The termination of the import of Taiwan pineapples by the government of the People’s Republic of China (PRC) on March 1, 2021 on the grounds that they were infected with pests and the ensuing publication of twenty-two stipulations on agriculture and forestry on March 17 have showed a fluctuation from hardline policy toward pineapples to softline approach to dealing with Taiwan’s agricultural investment in mainland China. This policy oscillation has demonstrated the mainland’s remedial work on its ban on the import of Taiwan pineapples on March 1, while at the same time triggering kneejerk responses from the Taiwan government and its ruling party.
From 2005 to 2019, cross-straits agricultural trade developed rapidly. On August 1, the PRC government implemented a zero-tariff policy toward a whole range of Taiwan fruits, including coconuts, pineapples and mangoes. In April 2006, the PRC government during the first trade forum held between the Chinese Communist Party (CCP) and Kuomintang (KMT) announced that the zero-tariff policy was extended to cover shrimps, bitter gourd, cauliflower and fish. In June 2010, both sides of the two governments signed the Cross-Straits Economic Cooperation Framework Agreement (ECFA), which included the mainland’s privileged treatment of offering zero tariffs to eighteen agricultural products to Taiwan. These products embraced bananas, tea and fish. In March 2019, the former Kaohsiung city mayor Han Kuo-yu of the KMT visited Hong Kong, Macau and the mainland, signing several agreements on the transactions of agricultural products for Taiwan. In March 2021, however, the PRC’s customs and excise authorities announced that, due to the presence of pests, Taiwan’s pineapples would be barred from entering the mainland Chinese soil starting from March 1.
However, such a move immediately provided a golden opportunity for many local Taiwan politicians to argue for a nationalistic approach to promoting pineapples. The Taiwan Executive Yuan announced the establishment of a task force on agricultural products to appeal to the members of the public to buy pineapples, and to subsidize pineapple farmers to sell their products to other places such as Australia and Japan. The Taiwan educational authorities encouraged schools to incorporate pineapples into the lunch menus of school children. The Taiwan Defense Ministry announced a package of assisting the Agriculture Ministry to promote pineapples to the lunch and dinner of military personnel. Suddenly, the PRC ban on the import of Taiwan pineapples stimulated a rise in Taiwan nationalism.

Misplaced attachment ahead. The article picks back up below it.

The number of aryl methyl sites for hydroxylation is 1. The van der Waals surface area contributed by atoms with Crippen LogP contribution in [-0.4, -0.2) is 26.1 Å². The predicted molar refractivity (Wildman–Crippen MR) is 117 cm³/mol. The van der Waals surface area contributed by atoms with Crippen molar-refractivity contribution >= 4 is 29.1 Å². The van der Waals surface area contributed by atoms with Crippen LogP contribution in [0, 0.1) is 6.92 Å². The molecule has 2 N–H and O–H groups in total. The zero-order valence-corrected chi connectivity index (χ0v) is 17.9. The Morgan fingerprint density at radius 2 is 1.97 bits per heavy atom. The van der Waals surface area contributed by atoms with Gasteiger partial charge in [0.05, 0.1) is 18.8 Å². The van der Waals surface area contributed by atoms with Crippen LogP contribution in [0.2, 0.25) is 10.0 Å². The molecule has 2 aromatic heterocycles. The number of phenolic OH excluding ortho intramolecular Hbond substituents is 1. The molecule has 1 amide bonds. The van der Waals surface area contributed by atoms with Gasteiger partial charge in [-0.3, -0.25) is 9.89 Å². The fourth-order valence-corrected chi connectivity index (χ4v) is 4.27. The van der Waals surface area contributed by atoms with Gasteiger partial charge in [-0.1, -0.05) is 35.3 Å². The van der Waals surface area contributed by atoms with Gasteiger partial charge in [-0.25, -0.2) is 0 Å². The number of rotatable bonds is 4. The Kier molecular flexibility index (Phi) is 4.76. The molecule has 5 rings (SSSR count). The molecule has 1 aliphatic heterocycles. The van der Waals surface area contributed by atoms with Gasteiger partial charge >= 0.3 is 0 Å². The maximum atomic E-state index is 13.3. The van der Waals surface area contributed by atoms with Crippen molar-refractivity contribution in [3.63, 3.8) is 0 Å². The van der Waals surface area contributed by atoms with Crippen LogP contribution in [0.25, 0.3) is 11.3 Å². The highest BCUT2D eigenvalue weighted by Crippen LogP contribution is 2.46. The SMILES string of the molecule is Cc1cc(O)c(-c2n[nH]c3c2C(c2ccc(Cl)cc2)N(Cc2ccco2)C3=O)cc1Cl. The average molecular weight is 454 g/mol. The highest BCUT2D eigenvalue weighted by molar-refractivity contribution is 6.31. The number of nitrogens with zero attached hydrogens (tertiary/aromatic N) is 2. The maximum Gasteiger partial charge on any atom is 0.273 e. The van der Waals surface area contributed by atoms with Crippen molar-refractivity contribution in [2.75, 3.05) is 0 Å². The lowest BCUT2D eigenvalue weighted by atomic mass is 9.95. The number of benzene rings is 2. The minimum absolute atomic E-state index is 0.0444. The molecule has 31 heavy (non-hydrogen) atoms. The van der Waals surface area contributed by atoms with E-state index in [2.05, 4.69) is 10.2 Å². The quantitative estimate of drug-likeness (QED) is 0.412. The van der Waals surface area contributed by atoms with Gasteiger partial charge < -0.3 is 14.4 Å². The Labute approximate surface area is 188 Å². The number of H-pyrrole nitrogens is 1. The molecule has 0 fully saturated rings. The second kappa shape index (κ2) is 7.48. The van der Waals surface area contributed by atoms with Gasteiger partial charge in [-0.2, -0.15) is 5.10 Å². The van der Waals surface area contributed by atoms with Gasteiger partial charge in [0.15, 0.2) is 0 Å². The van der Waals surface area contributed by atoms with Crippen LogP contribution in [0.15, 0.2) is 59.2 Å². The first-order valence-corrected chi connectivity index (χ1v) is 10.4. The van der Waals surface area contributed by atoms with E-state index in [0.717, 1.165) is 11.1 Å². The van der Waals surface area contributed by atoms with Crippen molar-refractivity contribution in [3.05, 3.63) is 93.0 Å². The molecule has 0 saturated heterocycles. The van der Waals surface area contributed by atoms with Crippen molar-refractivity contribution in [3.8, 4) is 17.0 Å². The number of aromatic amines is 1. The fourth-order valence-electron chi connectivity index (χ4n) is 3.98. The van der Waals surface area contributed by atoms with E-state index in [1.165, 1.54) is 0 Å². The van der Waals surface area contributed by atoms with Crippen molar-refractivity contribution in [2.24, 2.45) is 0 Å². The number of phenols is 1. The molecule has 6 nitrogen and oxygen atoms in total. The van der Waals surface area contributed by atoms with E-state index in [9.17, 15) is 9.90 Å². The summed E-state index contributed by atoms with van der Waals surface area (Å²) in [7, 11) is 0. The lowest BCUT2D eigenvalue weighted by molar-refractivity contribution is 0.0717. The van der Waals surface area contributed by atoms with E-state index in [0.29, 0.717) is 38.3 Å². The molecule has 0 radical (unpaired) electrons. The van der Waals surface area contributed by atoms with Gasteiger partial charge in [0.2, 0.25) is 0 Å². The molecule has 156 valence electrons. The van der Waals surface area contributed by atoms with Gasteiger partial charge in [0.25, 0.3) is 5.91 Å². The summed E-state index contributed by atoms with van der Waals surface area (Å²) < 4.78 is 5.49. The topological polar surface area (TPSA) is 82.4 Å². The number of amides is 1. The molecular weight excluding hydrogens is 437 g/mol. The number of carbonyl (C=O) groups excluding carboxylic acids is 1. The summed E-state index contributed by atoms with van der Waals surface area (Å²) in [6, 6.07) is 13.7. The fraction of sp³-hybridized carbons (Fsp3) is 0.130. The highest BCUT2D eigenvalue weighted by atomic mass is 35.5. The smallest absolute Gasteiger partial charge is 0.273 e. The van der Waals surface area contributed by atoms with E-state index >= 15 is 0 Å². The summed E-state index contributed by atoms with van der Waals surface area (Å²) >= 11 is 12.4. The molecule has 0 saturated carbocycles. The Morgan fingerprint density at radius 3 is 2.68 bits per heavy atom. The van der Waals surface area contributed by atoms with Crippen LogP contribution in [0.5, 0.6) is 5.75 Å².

The apex of Taiwan’s export of pineapples to the mainland took place in 2018 and 2019, when some Taiwan farmers went to Hainan province to grow pineapples. However, the types of pineapples produced in Hainan were reportedly quite different from those produced in Taiwan. Some Taiwan pineapple farmers criticized the PRC ban on the import of pineapples for “political reasons,” a policy change that would change the farmers’ support of the Democratic Progressive Party (DPP) in Chiayi, Kaohsiung, Tainan and Pingtung. They said that the PRC exported a lot of beer to Taiwan, including Tsingtao and Bai Wei beer, and that the sudden ban on the import of Taiwan pineapples mixed up economics with politics. Some angry Taiwan farmers complained that if Taiwan pineapples really had pests, then the PRC agricultural authorities should have handled the issue more technically and procedurally rather than adopting an abrupt ban on imports.
Interestingly, some Taiwan politicians argued that it was better to export pineapples to Japan rather than to the PRC. In 2021, the export of Taiwan pineapples to Japan is expected to reach 6,000 tons, a figure representing a significant increase from 2,144 tons in 2020. Hence, some Taiwan critics of the mainland agricultural policy said that the sudden ban has triggered a closer relationship in Japan-Taiwan agricultural trade. Traditionally, Taiwan has been depending on the mainland market for its export of fruits, amounting to NT$1.51 billion out of the total pineapple export of NT$1.68 billion in 2020 alone.